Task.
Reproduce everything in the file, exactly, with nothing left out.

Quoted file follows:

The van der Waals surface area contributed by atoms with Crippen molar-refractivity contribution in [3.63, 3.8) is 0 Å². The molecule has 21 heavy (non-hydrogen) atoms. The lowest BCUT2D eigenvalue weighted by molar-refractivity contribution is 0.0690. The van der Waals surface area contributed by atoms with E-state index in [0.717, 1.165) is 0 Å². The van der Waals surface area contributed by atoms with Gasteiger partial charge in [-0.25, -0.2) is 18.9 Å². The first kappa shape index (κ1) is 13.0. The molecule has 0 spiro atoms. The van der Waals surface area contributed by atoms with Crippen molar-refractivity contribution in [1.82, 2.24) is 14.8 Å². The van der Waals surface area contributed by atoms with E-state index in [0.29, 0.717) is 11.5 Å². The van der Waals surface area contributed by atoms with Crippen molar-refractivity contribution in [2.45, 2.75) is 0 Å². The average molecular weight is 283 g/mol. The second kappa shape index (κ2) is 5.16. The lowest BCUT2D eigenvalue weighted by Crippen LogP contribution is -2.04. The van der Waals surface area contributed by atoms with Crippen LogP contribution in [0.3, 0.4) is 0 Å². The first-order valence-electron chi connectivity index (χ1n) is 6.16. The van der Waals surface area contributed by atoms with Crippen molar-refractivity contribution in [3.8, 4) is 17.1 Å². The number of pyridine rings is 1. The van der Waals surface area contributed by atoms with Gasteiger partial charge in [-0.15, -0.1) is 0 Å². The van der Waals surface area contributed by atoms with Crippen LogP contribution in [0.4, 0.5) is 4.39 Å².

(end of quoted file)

The van der Waals surface area contributed by atoms with Crippen molar-refractivity contribution in [3.63, 3.8) is 0 Å². The molecule has 21 heavy (non-hydrogen) atoms. The lowest BCUT2D eigenvalue weighted by molar-refractivity contribution is 0.0690. The van der Waals surface area contributed by atoms with E-state index in [0.717, 1.165) is 0 Å². The van der Waals surface area contributed by atoms with Gasteiger partial charge in [-0.25, -0.2) is 18.9 Å². The first kappa shape index (κ1) is 13.0. The molecule has 0 spiro atoms. The van der Waals surface area contributed by atoms with Crippen molar-refractivity contribution in [1.82, 2.24) is 14.8 Å². The van der Waals surface area contributed by atoms with E-state index in [0.29, 0.717) is 11.5 Å². The van der Waals surface area contributed by atoms with Crippen molar-refractivity contribution in [2.45, 2.75) is 0 Å². The average molecular weight is 283 g/mol. The second kappa shape index (κ2) is 5.16. The lowest BCUT2D eigenvalue weighted by Crippen LogP contribution is -2.04. The van der Waals surface area contributed by atoms with Crippen LogP contribution in [0.3, 0.4) is 0 Å². The first-order valence-electron chi connectivity index (χ1n) is 6.16. The van der Waals surface area contributed by atoms with Crippen molar-refractivity contribution in [3.8, 4) is 17.1 Å². The number of pyridine rings is 1. The van der Waals surface area contributed by atoms with Gasteiger partial charge in [-0.15, -0.1) is 0 Å². The van der Waals surface area contributed by atoms with Crippen LogP contribution in [0.4, 0.5) is 4.39 Å².